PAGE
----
4. Discussion: Finding Nero

Nero was the fifth emperor to rule Rome and the last of the Julio-Claudian dynasty to hold power. It was under Nero, the adopted heir and successor to Claudius, that imperial policy in Britain began to formalise and it is not surprising, therefore, that his portrait should appear prominently within the province. Admittedly, neither the London nor the Hinckley heads were recovered from what could be described as reliable contexts, but that does not make them wholly inadmissible as archaeological evidence. Their nature, the Hinckley head in particular being manufactured from local oolitic limestone, and battered form makes it unlikely that either represents a recent import, such as the kind of statuary purchased by 18th- or 19th-century participants in the Grand Tour (Coltman 2009), for neither piece is so well preserved as to have warranted costly transportation back to Britain and neither appears to have been associated with a country seat or great collecting estate. In short, their Romano-British credentials would appear to be secure.

Although the exact archaeological context of the Great Eastern Street head is unknown, it may be possible to infer that it derived from a life-sized marble portrait of the fifth emperor standing somewhere within the city precincts of Londinium, just south of its recorded find spot. As the image appears to be of Nero in his third main phase of portraiture (AD 59-64), it is just conceivable that the piece was in existence at the time of the great Boudiccan Revolt of AD 60/61, the native uprising that obliterated the fledgling Roman towns of Colchester (Camulodunum), London (Londinium) and St Albans (Verulamium). If so, then decapitation, mutilation and subsequent deposition of the head a short distance from contemporary Roman settlement could be explained as an example of insurgency trophy taking: a likeness of the hated emperor to be mocked, defiled and then deposited as a ritual offering to native British gods.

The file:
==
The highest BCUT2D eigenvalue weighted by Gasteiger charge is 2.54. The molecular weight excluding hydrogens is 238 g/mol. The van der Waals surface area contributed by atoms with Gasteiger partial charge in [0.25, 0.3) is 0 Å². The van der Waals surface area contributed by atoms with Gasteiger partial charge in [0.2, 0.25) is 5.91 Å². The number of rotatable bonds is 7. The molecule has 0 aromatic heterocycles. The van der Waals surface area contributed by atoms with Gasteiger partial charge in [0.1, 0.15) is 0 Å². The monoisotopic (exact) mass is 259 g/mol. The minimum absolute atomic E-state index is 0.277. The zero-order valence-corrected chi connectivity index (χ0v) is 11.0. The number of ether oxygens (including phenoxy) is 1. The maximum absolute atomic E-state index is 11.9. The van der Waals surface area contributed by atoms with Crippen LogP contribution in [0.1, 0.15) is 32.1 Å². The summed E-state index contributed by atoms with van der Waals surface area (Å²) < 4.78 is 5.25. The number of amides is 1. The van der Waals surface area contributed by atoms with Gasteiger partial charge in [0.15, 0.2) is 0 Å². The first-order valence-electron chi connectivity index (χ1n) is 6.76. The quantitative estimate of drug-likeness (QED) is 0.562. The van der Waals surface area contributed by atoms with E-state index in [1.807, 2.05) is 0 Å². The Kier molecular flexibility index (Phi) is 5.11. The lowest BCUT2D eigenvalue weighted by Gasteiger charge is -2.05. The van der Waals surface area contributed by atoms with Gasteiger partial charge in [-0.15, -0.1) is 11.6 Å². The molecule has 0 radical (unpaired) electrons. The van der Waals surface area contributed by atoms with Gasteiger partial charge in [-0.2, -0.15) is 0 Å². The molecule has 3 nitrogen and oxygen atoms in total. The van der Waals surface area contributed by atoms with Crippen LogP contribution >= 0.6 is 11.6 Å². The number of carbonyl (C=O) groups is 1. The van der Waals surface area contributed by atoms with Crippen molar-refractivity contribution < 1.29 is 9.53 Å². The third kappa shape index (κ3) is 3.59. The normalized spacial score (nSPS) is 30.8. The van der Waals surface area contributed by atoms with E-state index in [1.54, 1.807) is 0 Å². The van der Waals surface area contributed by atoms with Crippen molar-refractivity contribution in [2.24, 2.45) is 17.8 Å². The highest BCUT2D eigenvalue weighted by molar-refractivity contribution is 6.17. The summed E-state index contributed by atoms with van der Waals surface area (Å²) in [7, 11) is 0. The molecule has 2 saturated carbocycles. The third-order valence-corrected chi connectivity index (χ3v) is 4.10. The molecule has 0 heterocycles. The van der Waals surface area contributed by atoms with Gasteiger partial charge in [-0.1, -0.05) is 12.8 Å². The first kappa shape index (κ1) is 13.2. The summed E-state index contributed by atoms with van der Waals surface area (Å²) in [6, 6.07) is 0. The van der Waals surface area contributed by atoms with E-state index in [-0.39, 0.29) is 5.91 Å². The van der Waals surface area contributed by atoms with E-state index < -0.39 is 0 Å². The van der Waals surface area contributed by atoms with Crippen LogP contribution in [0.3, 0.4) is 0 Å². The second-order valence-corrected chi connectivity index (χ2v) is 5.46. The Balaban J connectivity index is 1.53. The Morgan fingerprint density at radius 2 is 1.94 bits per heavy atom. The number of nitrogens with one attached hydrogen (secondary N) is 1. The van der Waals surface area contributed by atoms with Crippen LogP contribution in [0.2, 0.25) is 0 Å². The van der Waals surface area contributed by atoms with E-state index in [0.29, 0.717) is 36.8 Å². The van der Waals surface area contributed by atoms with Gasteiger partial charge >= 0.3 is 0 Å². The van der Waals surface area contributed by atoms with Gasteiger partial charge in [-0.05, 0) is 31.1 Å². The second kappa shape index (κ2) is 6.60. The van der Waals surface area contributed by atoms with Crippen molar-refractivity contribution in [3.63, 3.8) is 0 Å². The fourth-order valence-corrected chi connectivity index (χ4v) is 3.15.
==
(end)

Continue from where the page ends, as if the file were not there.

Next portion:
It is, however, perhaps more likely, given the potential date range for manufacture of the London head when combined with the time taken to transport it to distant Britain, that the portrait entered the island at some point after the suppression of the Boudiccan revolt in AD 61. As such, it could have formed part of a statue group created in order to commemorate the rebuilding of London and to emphasise and underline the resurgence of Roman power following suppression of native resistance.

In such a scenario, an explanation for both the battered state of the London head and its deposition some way from known contemporary Roman activity may be found in the events that followed Nero's death in AD 68. The fifth emperor had, prior to his suicide, been declared a hostis by the senate; an evildoer whose life and deeds required purging from collective memory of the Roman people. Over time, his image was replaced, defaced or simply overthrown in a process known today as damnatio memoriae, the effective 'cancellation of a bad emperor's identity and accomplishments' (Varner 2004, 2). The hiding, eradication or recarving of imperial likenesses during such memory sanctions was an effective way of ensuring that not only did a particular emperor no longer exist, but that they had never existed.